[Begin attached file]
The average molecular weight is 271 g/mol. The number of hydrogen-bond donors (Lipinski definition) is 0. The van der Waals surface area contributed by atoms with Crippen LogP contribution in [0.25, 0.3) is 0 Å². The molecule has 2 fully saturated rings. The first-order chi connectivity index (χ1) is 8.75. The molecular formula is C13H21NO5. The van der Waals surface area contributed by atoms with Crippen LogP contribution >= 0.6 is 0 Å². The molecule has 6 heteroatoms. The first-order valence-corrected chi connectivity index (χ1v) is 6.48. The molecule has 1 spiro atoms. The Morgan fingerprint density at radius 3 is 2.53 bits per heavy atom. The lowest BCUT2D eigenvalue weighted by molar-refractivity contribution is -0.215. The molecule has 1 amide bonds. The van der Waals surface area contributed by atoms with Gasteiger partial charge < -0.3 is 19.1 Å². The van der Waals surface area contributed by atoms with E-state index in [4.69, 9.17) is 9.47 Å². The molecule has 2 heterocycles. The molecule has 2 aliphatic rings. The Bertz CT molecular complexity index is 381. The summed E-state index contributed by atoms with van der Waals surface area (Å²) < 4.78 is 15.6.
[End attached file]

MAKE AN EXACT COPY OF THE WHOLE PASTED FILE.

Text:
The average molecular weight is 271 g/mol. The number of hydrogen-bond donors (Lipinski definition) is 0. The van der Waals surface area contributed by atoms with Crippen LogP contribution in [0.25, 0.3) is 0 Å². The molecule has 2 fully saturated rings. The first-order chi connectivity index (χ1) is 8.75. The molecular formula is C13H21NO5. The van der Waals surface area contributed by atoms with Crippen LogP contribution >= 0.6 is 0 Å². The molecule has 6 heteroatoms. The first-order valence-corrected chi connectivity index (χ1v) is 6.48. The molecule has 1 spiro atoms. The Morgan fingerprint density at radius 3 is 2.53 bits per heavy atom. The lowest BCUT2D eigenvalue weighted by molar-refractivity contribution is -0.215. The molecule has 1 amide bonds. The van der Waals surface area contributed by atoms with Gasteiger partial charge < -0.3 is 19.1 Å². The van der Waals surface area contributed by atoms with E-state index in [4.69, 9.17) is 9.47 Å². The molecule has 2 heterocycles. The molecule has 2 aliphatic rings. The Bertz CT molecular complexity index is 381. The summed E-state index contributed by atoms with van der Waals surface area (Å²) < 4.78 is 15.6.